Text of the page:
As with most basketball leagues, CBA cheerleaders are ubiquitous and part of the home team’s attempts to keep the fans engaged and the atmosphere suitably zesty. But this week, the cheerleading crew of the Shanxi Dragons almost sparked a stadium riot and the league office have been trying to recover ever since.
Continue reading “Shanxi Cheerleaders Watch From Sidelines As CBA Continues To Dish Out Fines”
Just when you thought you had seen it all, we have another Chinese guy making an NBA appearance, although only for some Summer League action. While last year He Tianju, while largely unproven by any NBA standard, was surely a top tier player by CBA standards, this year’s new additions are far more of a mystery, sometimes even by CBA standards.
Let’s find out who these two guys are then, shall we? Continue reading “China’s Best Kept Secrets? Profiling Shanghai’s Wu Guanxi and Shanxi’s Ge Zhaobao At Summer League”
To say Mike Harris is experienced when it comes to Chinese basketball would be a huge understatement. The American forward has been in and around the CBA since 2006, when he burst onto the scene with the Shenzhen Leopards, who were then based in Dongguan. A little while later, he was in the NBA, playing for the Houston Rockets and alongside Yao Ming himself. A couple of years after that, Harris was playing for a newly retired Yao, when the later took over his hometown Shanghai Sharks team and brought in Harris as one of the key rebuilding blocks. Continue reading “Mike Harris Gears Up For Well-Deserved Title Shot”
Part three of the CBA preview is a go! Today, we’ll evaluate the Jiangsu Tongxi Monkey Kings, Liaoning Leopards, Shanxi Dragons, Shandong Bulls and Shanghai Sharks and see whether improvement is in their path or if there will be some disappointment once the season is over. Part One and Part Two can still be read here. Continue reading “Breaking Down the CBA 2015/16 Season: Part Three”
Back in 2014, the Chongqing Flying Dragons were one of two new expansion teams in the CBA and like most expansion teams, they weren’t really any good. Although they had one of the better scorers in the CBA in Willie Warren, the team sucked hard and finished bottom of the standings with a 4-32 record. Yet now the Dragons are moving to a different city less than a year after making their debut in Chongqing. Continue reading “Untapped and Unknown; Chongqing’s Relocation And The CBA’s Basketball Market”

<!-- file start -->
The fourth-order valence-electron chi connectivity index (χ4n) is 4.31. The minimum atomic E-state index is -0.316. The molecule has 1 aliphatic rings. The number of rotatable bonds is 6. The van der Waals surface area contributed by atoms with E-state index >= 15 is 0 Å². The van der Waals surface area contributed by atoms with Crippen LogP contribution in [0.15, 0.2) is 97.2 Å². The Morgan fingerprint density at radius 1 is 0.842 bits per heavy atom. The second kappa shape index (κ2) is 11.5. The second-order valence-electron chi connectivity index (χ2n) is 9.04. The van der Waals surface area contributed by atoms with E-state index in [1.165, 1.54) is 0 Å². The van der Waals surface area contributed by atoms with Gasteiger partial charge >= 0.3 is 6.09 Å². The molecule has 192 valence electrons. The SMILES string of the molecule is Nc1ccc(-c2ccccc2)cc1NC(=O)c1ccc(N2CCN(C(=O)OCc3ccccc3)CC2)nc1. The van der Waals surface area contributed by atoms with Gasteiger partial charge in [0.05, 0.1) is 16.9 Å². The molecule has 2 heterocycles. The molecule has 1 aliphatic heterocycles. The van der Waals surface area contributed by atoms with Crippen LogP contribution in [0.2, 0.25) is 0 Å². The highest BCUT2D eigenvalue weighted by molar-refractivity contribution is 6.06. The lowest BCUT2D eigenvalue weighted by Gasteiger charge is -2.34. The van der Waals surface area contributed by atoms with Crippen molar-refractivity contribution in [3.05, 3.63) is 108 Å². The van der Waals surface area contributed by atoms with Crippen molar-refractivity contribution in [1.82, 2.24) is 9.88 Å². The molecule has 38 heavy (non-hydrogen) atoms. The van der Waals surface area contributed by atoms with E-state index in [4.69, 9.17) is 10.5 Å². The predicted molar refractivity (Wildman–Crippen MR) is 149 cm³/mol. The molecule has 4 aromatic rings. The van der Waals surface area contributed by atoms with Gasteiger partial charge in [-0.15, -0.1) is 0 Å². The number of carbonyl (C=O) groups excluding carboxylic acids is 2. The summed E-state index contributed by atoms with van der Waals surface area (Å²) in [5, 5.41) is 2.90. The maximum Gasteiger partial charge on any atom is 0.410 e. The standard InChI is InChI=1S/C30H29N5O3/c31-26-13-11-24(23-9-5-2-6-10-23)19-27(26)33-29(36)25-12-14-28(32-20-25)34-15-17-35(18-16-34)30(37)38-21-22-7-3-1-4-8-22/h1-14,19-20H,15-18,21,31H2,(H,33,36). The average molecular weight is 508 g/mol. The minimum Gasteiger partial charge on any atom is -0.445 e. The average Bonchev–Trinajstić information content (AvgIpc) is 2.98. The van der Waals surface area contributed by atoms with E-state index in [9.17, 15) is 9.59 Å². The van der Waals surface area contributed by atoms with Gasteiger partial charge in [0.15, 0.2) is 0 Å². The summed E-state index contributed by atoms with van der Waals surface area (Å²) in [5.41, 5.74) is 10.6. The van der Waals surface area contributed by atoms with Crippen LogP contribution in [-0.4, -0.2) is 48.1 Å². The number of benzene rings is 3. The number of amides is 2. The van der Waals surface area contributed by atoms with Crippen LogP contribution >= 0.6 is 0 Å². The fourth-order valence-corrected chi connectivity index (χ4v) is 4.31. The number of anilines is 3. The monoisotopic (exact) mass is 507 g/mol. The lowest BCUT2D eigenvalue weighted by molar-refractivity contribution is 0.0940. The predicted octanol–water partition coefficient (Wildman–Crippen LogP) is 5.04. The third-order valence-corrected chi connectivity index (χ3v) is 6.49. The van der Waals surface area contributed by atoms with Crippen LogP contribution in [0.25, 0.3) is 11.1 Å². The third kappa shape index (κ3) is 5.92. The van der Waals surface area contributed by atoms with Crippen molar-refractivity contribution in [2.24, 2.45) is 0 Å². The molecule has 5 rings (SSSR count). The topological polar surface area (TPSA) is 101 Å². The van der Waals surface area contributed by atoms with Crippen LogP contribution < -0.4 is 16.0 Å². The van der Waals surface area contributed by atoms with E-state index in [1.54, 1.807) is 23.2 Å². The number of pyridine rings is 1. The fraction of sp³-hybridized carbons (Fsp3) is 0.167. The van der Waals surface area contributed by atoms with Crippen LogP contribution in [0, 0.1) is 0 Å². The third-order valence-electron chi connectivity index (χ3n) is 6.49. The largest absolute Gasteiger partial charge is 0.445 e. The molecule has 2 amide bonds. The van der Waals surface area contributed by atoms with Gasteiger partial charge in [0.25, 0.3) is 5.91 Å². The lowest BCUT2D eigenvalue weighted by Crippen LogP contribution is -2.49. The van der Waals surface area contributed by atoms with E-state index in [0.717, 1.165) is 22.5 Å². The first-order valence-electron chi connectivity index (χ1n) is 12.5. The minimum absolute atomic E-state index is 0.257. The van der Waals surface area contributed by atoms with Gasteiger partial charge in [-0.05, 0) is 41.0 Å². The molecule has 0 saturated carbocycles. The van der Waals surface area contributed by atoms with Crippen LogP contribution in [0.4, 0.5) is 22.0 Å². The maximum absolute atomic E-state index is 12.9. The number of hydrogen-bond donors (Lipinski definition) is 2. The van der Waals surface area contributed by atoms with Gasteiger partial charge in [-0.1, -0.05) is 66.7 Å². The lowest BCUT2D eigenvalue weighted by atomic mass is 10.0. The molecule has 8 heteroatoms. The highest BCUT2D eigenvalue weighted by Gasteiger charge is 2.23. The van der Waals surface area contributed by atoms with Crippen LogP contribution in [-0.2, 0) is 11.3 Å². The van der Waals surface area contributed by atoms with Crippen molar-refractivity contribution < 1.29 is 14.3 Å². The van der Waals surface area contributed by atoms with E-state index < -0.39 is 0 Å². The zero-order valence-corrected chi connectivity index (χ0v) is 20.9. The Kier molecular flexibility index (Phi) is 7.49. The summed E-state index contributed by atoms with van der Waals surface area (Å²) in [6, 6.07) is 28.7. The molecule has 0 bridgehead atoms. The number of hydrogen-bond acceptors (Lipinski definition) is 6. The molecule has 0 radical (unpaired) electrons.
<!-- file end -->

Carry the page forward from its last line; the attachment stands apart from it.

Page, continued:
On the flip side of the fourth quarter rule that now allows only one import on the court at any time, many things have changed in the CBA. Now there are ‘import no. 1’ and ‘import no. 2’ statuses, a seldom-before-seen hierarchy for foreigners and a distinctly fresh flavor to the Chinese free agency market. It seems teams have also gotten wise to the need to balance out their rosters. One only has to look at thrice-time champions Beijing– whose wisely built roster allows homegrown players like Li Gen and Sun Yue to thrive without not taking numbers away from Randolph Morris and Stephon Marbury– to realize how successful this special blend actually is. Continue reading “Keeping Up With The Zhou’s: CBA Teams Looking To Get Local Assets.”
The last time anyone heard from Von Wafer, he was almost sparking riots during a play-off game in Shandong province. Back then, the American was playing for the Shanxi Dragons and was seen as the central instigator in a series of scuffles between his team and the Qingdao Eagles, including one incident that lead to a Qingdao player being punched in the nuts. Continue reading “The Von Wafer Redemption Tour Begins in Changzhou”
In an increasingly guard driven league, it is important to remember that an overseas power forward or center is absolutely critical to a CBA team. A good big man tends to solve many problems overnight and a middling franchise can often upgrade its front court with just one phone call to the right player.
Continue reading “Big Men, Bigger Value; Hamed Haddadi, Shavlik Randolph Return To China As Free Agency Hots Up”
It’s that time of year again, folks. The CBA play-offs are in full swing and with Shanxi involved in the mix, this can only mean one thing; absolutely massive brawls. Now longtime readers of this blog will know that the Dragons are the closest thing China has to the Oakland Raiders. Indeed, the last time they were in the play-offs, their fans rioted at least once and during one road game at Shanghai, a Shanxi assistant coach in his fifties heckled the entire Sharks arena and beckoned for particularly irate fans to climb over the railings and do something about it. But this time around, Shanxi may have painted their masterpiece. You’ve got brawling with players, fans coming down from the stands and a second mob of pissed off supporters waiting outside. There really is something for everyone in this encounter.
Continue reading “Wild Scenes As Shanxi Brawl With Qingdao Players, Fans And Anyone Else Who Wants Some (Edit)”
Shark Fin Hoops: Guangdong (3) – Dongguan (0); Liaoning (3) – Guangsha (0); Qingdao (3) – Shanxi (2); Beijing (3) – Jilin (1).
Chinese Sport Review’s David Yang: Guangdong (3) – Dongguan (0); Liaoning (3) – Guangsha (2); Qingdao (3) – Shanxi (1); Beijing (2) – Jilin (3).
One World Sport’s CBA Play by Play Announcer Scott Greene: Guangdong (3) – Dongguan (0); Liaoning (3) – Guangsha (0); Qingdao (3) – Shanxi (2); Beijing (3) – Jilin (1).
One World Sport’s CBA Play by Play Announcer Keith Irizary: Guangdong (3) – Dongguan (0); Liaoning (3) – Guangsha (0); Qingdao (2) – Shanxi (3); Beijing (3) – Jilin (1).
Basketball Buddha’s Nick Bedard: Guangdong (3) – Dongguan (0); Liaoning (3) – Guangsha (1); Qingdao (3) – Shanxi (2); Beijing (3) – Jilin (1).
Shot Suey’s Marco Catanzaro: Guangdong (3) – Dongguan (2); Liaoning (3) – Guangsha (2); Qingdao (1) – Shanxi (3); Beijing (2) – Jilin (3).